Santorum wins 'beauty contest' primary in Southeast Missouri counties

Wednesday, February 8, 2012
Suzanne Dufek uses an iPad to sign in with election judges Donald Niswonger and Robert Hartmann, right, before receiving her ballot at St. Andrew Lutheran Church on Tuesday, Feb. 7, 2012, in Cape Girardeau. The St. Andrew polling location was the first precinct to try out the new iPad polling app called Know Ink Poll Pad. (Kristin Eberts)

Rick Santorum should have a warm welcome when he comes to Cape Girardeau next month.

The Republican presidential candidate swept aside front-runner Mitt Romney in the statewide presidential primary Tuesday, capturing zero delegates in the nonbinding election but perhaps a bit of momentum.

With nearly 99 percent of the state's 3,134 precincts reporting, the former U.S. senator from Pennsylvania won with 55.2 percent, or about 138,238 votes. Former Massachusetts governor Mitt Romney had 25.3 percent, and U.S. Rep. Ron Paul of Texas had 12.2 percent.

Former U.S. House speaker Newt Gingrich wasn't on the ballot. About 324,500 Missourians voted Tuesday.

The support for Santorum, who is scheduled to be in Cape Girardeau on March 10 for a county GOP event, was strong locally as well. In Cape Girardeau County, Santorum garnered 2,205 votes, or about 60 percent of the 4,075 votes that were cast.

Romney got 869 votes for 23.7 percent, and Paul got 8.4 percent.

Ken Steinkamp voted for Santorum on Tuesday at the A.C. Brase Arena Building over the lunch hour.

"I just like his views better than the others," Steinkamp said.

While Jackson residents scurried to the polls to settle a controversial annexation question, election judges in Cape Girardeau were fighting boredom as voters largely reacted to the nonbinding presidential primary with a collective yawn.

Only 8.07 percent of the county's 51,768 registered voters cast ballots Tuesday, which was well below Cape Girardeau County Clerk Kara Clark Summers' prediction last month of 32 percent.

"In the beginning, everybody was really excited about this," Summers said after the results were in. "With the way it unfolded, it didn't matter. People kept hearing that their vote wasn't going to count."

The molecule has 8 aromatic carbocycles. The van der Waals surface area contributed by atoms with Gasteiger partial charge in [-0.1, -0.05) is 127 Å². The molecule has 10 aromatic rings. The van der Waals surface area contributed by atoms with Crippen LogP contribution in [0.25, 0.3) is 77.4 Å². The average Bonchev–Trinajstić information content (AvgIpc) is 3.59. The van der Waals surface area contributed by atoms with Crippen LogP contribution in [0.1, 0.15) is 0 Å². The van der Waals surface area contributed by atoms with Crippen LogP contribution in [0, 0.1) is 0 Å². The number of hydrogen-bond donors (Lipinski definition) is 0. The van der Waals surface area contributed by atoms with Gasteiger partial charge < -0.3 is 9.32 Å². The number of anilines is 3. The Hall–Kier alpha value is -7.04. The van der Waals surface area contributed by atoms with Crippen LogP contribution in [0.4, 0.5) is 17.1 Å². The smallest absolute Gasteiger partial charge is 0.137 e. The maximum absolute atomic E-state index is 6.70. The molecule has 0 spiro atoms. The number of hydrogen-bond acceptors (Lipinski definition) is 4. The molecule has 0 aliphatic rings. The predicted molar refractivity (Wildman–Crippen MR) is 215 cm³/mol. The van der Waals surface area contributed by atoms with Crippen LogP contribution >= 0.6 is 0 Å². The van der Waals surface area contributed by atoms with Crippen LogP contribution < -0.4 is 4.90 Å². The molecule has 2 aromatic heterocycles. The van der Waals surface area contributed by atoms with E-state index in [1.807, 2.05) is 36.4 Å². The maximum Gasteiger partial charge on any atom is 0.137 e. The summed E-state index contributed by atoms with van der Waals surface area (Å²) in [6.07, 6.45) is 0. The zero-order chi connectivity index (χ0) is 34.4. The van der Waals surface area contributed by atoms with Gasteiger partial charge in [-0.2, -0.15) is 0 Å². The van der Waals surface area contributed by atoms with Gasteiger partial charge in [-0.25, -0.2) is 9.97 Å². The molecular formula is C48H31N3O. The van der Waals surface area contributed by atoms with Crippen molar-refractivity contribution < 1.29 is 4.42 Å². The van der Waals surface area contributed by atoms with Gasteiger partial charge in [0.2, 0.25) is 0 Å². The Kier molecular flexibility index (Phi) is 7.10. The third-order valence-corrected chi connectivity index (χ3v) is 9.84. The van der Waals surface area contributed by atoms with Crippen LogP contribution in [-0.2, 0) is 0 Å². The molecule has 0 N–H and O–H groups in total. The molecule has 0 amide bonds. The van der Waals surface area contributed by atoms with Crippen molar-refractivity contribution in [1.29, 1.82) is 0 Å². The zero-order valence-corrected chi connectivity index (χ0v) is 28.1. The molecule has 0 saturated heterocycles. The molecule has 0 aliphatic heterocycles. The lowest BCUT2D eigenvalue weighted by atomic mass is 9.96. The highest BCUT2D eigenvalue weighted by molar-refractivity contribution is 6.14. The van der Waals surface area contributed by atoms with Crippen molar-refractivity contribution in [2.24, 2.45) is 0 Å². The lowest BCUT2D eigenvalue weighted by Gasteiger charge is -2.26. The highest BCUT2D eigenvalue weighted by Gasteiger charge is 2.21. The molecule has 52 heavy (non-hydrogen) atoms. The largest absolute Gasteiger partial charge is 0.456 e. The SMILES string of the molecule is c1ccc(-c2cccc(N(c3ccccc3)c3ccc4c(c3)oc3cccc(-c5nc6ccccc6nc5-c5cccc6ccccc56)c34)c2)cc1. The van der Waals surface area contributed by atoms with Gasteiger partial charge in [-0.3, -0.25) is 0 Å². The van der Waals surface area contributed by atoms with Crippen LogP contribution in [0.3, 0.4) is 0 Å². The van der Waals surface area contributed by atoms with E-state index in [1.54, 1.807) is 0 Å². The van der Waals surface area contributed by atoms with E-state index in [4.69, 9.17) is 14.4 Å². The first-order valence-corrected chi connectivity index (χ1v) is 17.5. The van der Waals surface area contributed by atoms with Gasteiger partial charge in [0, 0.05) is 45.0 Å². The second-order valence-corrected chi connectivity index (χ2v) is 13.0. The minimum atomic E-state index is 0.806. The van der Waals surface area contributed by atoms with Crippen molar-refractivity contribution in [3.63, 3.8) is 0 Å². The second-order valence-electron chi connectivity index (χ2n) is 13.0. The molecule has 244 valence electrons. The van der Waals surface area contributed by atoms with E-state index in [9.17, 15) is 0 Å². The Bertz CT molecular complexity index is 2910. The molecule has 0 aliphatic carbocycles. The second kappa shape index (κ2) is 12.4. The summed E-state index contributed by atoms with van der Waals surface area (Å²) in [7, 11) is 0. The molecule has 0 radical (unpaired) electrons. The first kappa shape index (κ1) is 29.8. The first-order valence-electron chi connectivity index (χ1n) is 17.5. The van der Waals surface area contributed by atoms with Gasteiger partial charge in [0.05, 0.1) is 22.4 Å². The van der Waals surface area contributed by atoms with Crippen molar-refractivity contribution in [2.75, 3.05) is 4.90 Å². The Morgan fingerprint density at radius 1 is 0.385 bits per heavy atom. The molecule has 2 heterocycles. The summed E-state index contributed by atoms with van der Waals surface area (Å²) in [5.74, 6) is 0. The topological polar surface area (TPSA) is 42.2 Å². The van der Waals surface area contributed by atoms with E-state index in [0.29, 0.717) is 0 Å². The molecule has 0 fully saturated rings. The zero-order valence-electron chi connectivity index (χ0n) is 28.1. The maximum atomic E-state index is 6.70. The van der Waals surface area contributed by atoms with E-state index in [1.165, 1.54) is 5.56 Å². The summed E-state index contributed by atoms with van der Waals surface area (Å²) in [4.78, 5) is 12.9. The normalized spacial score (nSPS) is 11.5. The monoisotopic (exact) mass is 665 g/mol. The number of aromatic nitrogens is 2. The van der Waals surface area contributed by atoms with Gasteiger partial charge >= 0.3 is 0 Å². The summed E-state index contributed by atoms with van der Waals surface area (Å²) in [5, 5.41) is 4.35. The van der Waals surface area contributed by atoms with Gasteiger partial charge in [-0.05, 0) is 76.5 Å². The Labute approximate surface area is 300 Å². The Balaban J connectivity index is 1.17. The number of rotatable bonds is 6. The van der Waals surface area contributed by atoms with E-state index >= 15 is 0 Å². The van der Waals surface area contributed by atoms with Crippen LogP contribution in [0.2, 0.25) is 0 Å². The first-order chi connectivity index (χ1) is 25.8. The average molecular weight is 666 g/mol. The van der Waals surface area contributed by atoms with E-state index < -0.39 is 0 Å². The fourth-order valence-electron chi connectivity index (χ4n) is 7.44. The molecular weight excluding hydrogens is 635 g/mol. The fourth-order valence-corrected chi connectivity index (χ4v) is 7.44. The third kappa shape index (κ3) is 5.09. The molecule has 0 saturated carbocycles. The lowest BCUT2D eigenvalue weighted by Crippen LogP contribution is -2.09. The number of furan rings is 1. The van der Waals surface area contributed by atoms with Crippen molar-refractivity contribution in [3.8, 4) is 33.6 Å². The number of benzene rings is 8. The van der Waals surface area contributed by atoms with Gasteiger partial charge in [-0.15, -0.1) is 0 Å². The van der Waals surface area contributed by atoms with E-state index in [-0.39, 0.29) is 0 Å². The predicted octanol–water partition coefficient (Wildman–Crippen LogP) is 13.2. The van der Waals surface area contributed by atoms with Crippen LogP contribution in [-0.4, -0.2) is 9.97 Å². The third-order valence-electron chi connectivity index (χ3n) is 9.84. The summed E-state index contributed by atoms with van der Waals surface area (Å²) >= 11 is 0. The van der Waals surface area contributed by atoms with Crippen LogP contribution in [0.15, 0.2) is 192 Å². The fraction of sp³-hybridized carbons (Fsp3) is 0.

The presidential primary in Missouri has been lambasted as a meaningless straw poll because it's actually a preferential election that doesn't award any of the state's 52 delegates. That process will begin March 17 with the caucuses.

'Uncommitted' option

Some groused that GOP candidate Newt Gingrich wasn't on the ballot. Meanwhile, several candidates who had dropped out remained and got votes from those who said they still wanted to support their candidate of choice.

Write-in candidates were not allowed. There was a choice of "uncommitted" that drew votes that could have been intended for the former House speaker.

Summers said when people called and asked about Gingrich, she told them if they were unhappy with the choices, they could opt for "uncommitted."

Rick Althaus, a political science professor at Southeast Missouri State University, said the low turnout is easily explained.

"It's not hard to understand why we have a low voter turnout in an election where people are told it doesn't count," Althaus said. "The ones who did are the ones who are simply in the habit of voting. It is a way for voters to express themselves."

Other voters Tuesday did complain about the price tag of the election -- $7 million for what Althaus said was basically a "beauty contest." Some candidates, such as Santorum may gain momentum, Althaus said.

Still, Summers wishes more people voted. One voter told her Tuesday they voted so they don't lose their right to vote. Another said they wanted to be a part of the process, she said.

"We felt like every vote counted," she said.

Santorum won in several other Southeast Missouri counties, as well. In Stoddard County, Santorum got 59.77 percent of the vote to Romney's 24.65 percent and Paul's 7.79 percent. In Bollinger County, Santorum got 53.5 percent to Romney's 23 percent and Paul's 11.5 percent. Santorum got 55 percent in Scott County to Romney's 27.1 percent and Paul's 9.6 percent. In Perry County, Santorum got 65.1 percent to Romney's 16.8 percent to Paul's 8.9 percent.

smoyers@semissourian.com

388-3642

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